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Team TFS
Team TFS
shutterstock_119542126During the last 15 years or so there have been substantial improvements in the ability to screen pesticide residues in food. Typically 10 times more analytes, at 10 times lower concentrations, with more assured identification, even in complex matrices.  These advancements have been driven by the introduction of generic extraction methods in parallel with new instrument technologies. Using a combination of LC-MS and GC-MS it is common for laboratories to analyse 400-500 pesticides and metabolites, ideally each at the 10 ng/g concentration in a single extract.  Still, difficult challenges remain, not least the analysis of the polar ionic pesticides.

Historically, pesticides such as glyphosate, glufosinate, fosetyl, and alike were analysed individually using specialist methods involving derivatisation or ion pairing to overcome unwanted interactions during extraction and chromatographic separation. Consequently these frequently-used pesticides were infrequently tested because of the additional costs involved.

To help bridge the gap, a method based on extraction with acidified methanol without partition or clean-up, the so called Quick Polar Pesticides (QuPPe) method, has been developed by the European Reference Laboratory responsible for single residue methods EURL-SRM. The QuPPe extracts often contain high amounts of co-extractives which can impact on the robustness of the method, thus isotopically labelled standards are recommended to improve the precision of analysis.  Despite these imperfections, the method is used by laboratories in Europe and has resulted in recent findings of residues of chlorate, perchlorate, phosphonic acid and glyphosate in food and beverages.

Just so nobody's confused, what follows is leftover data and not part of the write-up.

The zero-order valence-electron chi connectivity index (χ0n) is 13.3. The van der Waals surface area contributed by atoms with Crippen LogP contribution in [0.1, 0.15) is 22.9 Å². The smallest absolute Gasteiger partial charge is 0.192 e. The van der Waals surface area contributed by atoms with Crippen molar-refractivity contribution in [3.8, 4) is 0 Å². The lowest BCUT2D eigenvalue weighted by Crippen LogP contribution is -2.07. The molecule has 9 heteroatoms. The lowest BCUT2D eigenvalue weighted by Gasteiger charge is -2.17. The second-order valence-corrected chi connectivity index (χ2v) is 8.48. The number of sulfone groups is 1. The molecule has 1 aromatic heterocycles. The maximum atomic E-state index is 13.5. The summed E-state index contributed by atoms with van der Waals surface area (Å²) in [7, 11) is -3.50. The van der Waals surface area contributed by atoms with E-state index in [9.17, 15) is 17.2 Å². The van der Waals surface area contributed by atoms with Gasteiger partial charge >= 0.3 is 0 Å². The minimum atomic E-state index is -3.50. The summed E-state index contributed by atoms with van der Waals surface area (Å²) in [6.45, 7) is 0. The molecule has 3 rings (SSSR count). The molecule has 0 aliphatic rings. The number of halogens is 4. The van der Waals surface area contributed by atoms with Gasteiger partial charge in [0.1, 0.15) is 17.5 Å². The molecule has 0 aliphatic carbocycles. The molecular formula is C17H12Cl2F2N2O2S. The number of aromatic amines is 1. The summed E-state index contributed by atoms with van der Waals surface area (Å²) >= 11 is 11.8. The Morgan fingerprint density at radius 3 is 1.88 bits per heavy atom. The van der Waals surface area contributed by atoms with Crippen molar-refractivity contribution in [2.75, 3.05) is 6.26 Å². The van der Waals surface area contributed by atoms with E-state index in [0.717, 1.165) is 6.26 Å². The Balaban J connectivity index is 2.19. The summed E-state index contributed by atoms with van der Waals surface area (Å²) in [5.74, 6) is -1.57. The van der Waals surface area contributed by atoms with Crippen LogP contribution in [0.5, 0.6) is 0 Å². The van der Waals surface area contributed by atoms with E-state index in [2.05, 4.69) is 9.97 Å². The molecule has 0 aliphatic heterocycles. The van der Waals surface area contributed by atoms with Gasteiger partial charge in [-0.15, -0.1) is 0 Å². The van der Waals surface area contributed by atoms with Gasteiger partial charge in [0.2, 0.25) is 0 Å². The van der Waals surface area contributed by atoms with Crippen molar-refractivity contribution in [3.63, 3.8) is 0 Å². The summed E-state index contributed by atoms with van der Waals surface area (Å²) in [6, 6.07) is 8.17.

Implications and regulatory response to some these findings

In Europe and in 2014, the EURL-SRM reported  approximately 26% of 1,661 samples tested contained residues of chlorate above the Maximum Residue Level (MRL) of 0.01mg/kg, a surprise at the time. In 2015 the European Food Safety Authority (EFSA) Panel on Contaminants in the Food Chain (CONTAM Panel) published a scientific opinion on the presence of chlorate in food. The chronic dietary exposure to chlorate can affect the thyroid gland and inhibition of iodine uptake especially in infants and vulnerable groups. The CONTAM Panel assumed that chlorate in food results mainly from the use of chlorinated water for food processing (e.g. washing) and from the disinfection of surfaces and food processing equipment coming into contact with food. The EFSA panel also concluded that more occurrence data were needed for foods for which there are currently no data (e.g. animal derived foods, tea, coffee, beer). More data was also needed on chlorate in foods where there are currently indications of high chlorate levels such as infant/follow-on formula and yoghurt.

Another surprise was the fact that 36% of samples containing chlorate also contained perchlorate, but without any obvious correlation. As a follow-up a Commission Regulation (EU) 2015/682 on the monitoring of the presence of perchlorate in food was issued on of 29 April 2015 and a scientific opinion on the risk to human health of the presence of perchlorate in food issued by EFSA on 26 May 2015. Because of tension in the market a European Commission statement updated on 23 June 2015 revised levels perchlorate to those considered as low as reasonably achievable applying good practices. These documents state that the use of certain fertilizers containing high levels of perchlorate is an important contributor to the presence of perchlorate in fruits and vegetables.